Roads were closed, traffic held up, and a passerby would have guessed Newlands cricket stadium was hosting one of the biggest sporting events of the year.
But the thousands who filled sold-out Sahara Park this weekend were there for one man only - farmer-turned-Christian preacher Angus Buchan.
About 60 000 people attended the rallies on Friday night and again on Saturday night.
Zambian-born Buchan is the Durban farmer whose story of faith and overcoming adversity was the subject of the award-winning film Faith Like Potatoes.
His brand of preaching is ultra-conservative and he has been known to say that prayer has cured homosexuality, illness and depression.
Buchan is touring through South Africa to Windhoek in Namibia, dispensing his no-nonsense approach to Christianity and morality in a series of sold-out rallies.
His unconventional approach to preaching is proving to be popular with thousands, and when Buchan speaks, frequently switching to Zulu, people listen.
This weekend people started queueing at the gates from as early as noon, although the rallies only began in the evening. On Friday night, the start was delayed when 25 buses were locked in traffic at the Koeberg interchange.
When Buchan eventually took the stage, calling for echoes of "Amen", the audience drowned out the sounds of the screeching train passing behind the stadium.
Hands were raised to the sky, some in the audience crying, others smiling, all eyes following the man on the stage.
Cowboy hat firmly on head, Buchan hinted that a divine hand had provided the sudden burst of good weather.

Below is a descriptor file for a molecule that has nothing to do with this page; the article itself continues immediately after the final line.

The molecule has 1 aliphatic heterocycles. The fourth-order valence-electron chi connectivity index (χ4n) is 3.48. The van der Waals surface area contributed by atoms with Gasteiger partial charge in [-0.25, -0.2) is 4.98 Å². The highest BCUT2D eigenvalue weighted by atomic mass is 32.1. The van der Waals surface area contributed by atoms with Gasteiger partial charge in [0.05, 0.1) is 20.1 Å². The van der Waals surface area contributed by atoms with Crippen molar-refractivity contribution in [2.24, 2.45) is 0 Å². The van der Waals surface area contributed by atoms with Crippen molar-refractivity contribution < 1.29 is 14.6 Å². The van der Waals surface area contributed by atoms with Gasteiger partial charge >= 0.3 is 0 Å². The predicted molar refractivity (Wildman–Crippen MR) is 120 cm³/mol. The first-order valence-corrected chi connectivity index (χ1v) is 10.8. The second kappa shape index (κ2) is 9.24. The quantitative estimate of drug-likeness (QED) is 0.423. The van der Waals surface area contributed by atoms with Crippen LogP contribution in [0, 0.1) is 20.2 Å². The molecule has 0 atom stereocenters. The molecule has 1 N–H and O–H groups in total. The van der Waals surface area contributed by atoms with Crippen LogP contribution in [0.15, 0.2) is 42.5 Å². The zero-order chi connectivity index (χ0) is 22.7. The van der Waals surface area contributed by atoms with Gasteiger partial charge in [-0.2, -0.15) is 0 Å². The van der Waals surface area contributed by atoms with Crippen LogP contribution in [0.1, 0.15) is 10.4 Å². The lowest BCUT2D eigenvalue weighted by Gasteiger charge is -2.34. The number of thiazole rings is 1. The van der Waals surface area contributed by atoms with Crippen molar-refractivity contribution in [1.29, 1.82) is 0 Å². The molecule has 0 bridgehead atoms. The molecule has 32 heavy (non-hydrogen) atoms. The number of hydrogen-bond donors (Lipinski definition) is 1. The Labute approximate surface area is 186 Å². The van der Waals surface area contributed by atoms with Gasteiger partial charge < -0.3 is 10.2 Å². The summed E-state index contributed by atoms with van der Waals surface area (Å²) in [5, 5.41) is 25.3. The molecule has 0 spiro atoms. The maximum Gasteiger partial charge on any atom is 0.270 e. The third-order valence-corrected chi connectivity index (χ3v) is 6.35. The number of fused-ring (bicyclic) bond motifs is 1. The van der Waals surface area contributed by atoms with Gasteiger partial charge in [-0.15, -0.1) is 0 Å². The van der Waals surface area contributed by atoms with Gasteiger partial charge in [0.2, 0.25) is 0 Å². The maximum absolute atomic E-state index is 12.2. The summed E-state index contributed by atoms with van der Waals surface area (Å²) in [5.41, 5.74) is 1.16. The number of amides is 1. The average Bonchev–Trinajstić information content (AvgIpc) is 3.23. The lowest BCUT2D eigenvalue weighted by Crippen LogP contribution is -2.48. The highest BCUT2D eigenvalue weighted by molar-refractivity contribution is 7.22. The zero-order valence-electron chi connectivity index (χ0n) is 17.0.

"I've been watching the news before I came to Cape Town. There were floods and storms, buildings were being destroyed. And I was coming to a cricket stadium in the open air. Then faith kicked in. Some people say it's a coincidence; no it's a God-incidence," said Buchan to thunderous applause.
He later added: "Mark my words, it's going to start raining here after Sunday."
Buchan recalled his journey of faith. He and his wife Jill first converted in 1979, establishing Shalom ministries a year later. All was well until 1989, when Buchan says he realised he needed to switch lanes.
"I was working towards my own game. The saying goes, ''n Boer maak 'n plan'. But my plans never worked. So many of us, our governments, want to follow our own game plans. I'm not here tonight because it's Angus's plan, I'm here because it's God's for Cape Town."
He stressed that without God's firm guidance in his life, he remained over-worked and tired. Even Parliament should look to God for help with the country's problems.
"No political party, no dialogue, no cultural group can help our country. Only God can save South Africa."
Yet he was optimistic about the country's future, saying it was going through its biggest "revival".
"People read the papers and watch the TV and they become depressed and negative. They say the country's going to the dogs, and there is no hope. I'm telling you now there is not another nation where thousands come to a cricket stadium on a Friday night to hear the word of God. He is in control of this country and waiting for you and me to be counted."